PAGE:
IT IS OUR HONOR TO WELCOME TODAY….
AUTHOR OF….”BURNING SKY”
So without further ado, welcome Lori!
MBA&M: Lori, welcome to My Book Addiction and More, please tell our readers a little about yourself?
LORI: Thank you for having me as your guest. Let’s see… I’ve lived half my life on the east coast of the US, half on the west. I’ve been married 25 years. I’m a cancer survivor (14 years). I attended art college in Maryland and was—briefly—a professional wildlife artist in my early twenties. I worked a summer in the graphic art department of the Smithsonian National Museum of Natural History; my bus dropped me off an hour early each day, an hour in which I got to explore my favorite museum alone, just me and the morning cleaning crew. I won the position with an essay I wrote as a senior in high school. Back then art and writing were constantly elbowing each other in my heart.
Nowadays I spend a huge amount of my time at the computer, or with my nose buried in a book. When I’m not doing those things, I can be found hiking a trail or logging road in the mountains with my husband and our dog. I love the outdoors, and find it beneficial to get as far from the computer as I can one day a week. That’s become part of our Sabbath rest.
I also love to bake (though sadly I’m eating mostly gluten free these days). I have a signature cake—huckleberry lemon pound cake. The first step to making that cake is heading to the mountains in August to traipse through the huckleberry patches with a bucket strapped to my belt. Like a certain character in Burning Sky, we’ve encountered a bear or two.
MBA&M: What was your inspiration behind writing “Burning Sky”?
LORI: Inspiration for Burning Sky came in waves. I’d spent five years researching the 1780s-90s while writing another story, which is how my fascination with the era began. It’s also when I became intrigued with the men and women who lived on the 18th century frontier, especially those who—by choice or by force—crossed the cultural line between European (and African) and Native American and not only survived it, but learned to thrive in a strange new world. Sometimes managing to keep a foot in both worlds.
Through my research it became obvious the Mohawk Valley of New York was one such place where this meeting of cultures was particularly compelling. I filed many little sparks of inspiration away until, toward the end of writing that first novel, something caught flame and out shot two visions of a character. The first was an old woman who lived isolated in a ramshackle cabin in the foothills of the Adirondacks, and grew a garden. The second was a young woman, very tall, with a basket on her back, striding over those mountains on a journey home. They were the same woman, but I didn’t like that the older version of her was alone. It felt wrong, and terribly sad. I began to wonder how she got that way, what it would take to alter that lonely destiny. What if as a young woman she found someone in her path who, by all appearances, needed her help? What if it turned out she needed that someone just as desperately?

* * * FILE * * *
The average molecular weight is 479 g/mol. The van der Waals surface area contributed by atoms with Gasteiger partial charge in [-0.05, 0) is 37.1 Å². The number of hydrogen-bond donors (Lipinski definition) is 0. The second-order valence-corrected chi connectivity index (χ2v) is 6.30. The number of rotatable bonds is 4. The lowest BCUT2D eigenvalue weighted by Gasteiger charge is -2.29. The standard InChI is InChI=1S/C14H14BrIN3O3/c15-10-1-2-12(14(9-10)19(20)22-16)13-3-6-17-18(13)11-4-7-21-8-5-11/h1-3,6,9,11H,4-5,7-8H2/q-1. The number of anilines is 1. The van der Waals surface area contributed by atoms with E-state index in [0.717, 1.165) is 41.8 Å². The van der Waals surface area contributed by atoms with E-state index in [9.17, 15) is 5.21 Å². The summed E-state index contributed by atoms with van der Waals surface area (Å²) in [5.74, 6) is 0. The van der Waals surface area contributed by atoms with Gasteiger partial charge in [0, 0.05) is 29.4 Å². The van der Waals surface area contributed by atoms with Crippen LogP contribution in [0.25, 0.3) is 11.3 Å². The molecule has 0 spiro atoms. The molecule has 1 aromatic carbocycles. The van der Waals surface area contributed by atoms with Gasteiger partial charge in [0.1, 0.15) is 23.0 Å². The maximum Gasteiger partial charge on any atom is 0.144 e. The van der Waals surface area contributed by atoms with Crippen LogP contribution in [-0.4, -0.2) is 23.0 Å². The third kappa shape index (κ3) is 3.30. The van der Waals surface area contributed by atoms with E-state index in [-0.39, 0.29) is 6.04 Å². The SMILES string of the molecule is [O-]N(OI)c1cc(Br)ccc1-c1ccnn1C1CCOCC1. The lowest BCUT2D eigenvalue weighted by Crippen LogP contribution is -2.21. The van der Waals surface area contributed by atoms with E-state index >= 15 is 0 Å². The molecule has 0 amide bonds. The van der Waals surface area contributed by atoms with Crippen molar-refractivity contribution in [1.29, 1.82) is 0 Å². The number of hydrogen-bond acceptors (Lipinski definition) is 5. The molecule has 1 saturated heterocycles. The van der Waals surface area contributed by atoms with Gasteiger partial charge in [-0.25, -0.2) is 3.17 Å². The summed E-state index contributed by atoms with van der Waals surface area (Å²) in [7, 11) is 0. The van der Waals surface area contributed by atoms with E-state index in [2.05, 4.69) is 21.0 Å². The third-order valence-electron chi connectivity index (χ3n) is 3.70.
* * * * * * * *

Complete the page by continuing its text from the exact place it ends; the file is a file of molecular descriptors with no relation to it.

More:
MBA&M: Inquiring minds, or me anyway, want to know…With Mohawk Indians, the American Frontier, a Scotsman, and two worlds colliding what where some of the challenges in writing this intriguing story of Burning Sky and her world?
LORI: I seem bent on writing characters who hail from different cultures, backgrounds and races than me. I’m not Mohawk, or Scottish, or a botanist, slave, warrior, soldier, captive, farmer, mother or man, yet somehow I had to get inside the hearts and minds of each of these sorts of people to tell this story—these sorts of people who lived over two hundred years ago, no less. But how boring would it be if writers could only write about characters exactly like themselves? I believe God gave us empathy, imagination, and the intelligence to educate ourselves about what we don’t know, or haven’t directly experienced. In my case, I relied on primary sources such as journals and letters of people of the time, as well as dozens and dozens of secondary sources by historians. And of course, the people I know who have experienced some of those things, or speak the languages my characters would have spoken, or had insights that I lacked.
Being tenacious in research is a challenge, but it’s also one of the joys of writing historical fiction. The history and the storytelling feed each other. The more I discover about the fascinating 18th century, the more I’m convinced there are stories enough left to tell to keep me busy for decades to come.
MBA&M: Where you fascinated with the American Frontier, and Indians, as a child?
LORI: I was. In fact, the very first story I wrote as a nine year old, in 1978, was about a Plains Indian girl and the wild mustang she rescues, trains, and rides in a race for a prize.
A few years on from that I have a vivid memory of being in the foothills of North Carolina, digging in the freshly turned garden of a friend of the family for the arrowheads he turned up with each spring plowing. I remember being overwhelmed with wonder that the man had such treasures lying in his yard.
Later on, at age 12 or 13, two books awakened my passion for historical fiction. One of those was Catherine Marshall’s classic Christy, set in the mountains of Tennessee. It’s 1912, but to “flatlander” Christy entering those misty hollows and coves is like walking back in time a century or more. The sheltered young teacher is exposed to a challenging, baffling, sometime frightening mountain world, but she comes to see the beauty of the place and the people. The other book was a Sunfire romance set on the Kansas prairie in the 1800s, called Jessica. Independent, capable Jessica faced the choice between her familiar sodbuster world and that of a Native warrior. No doubt there’s a little something of Jessica and Christy in every story I write.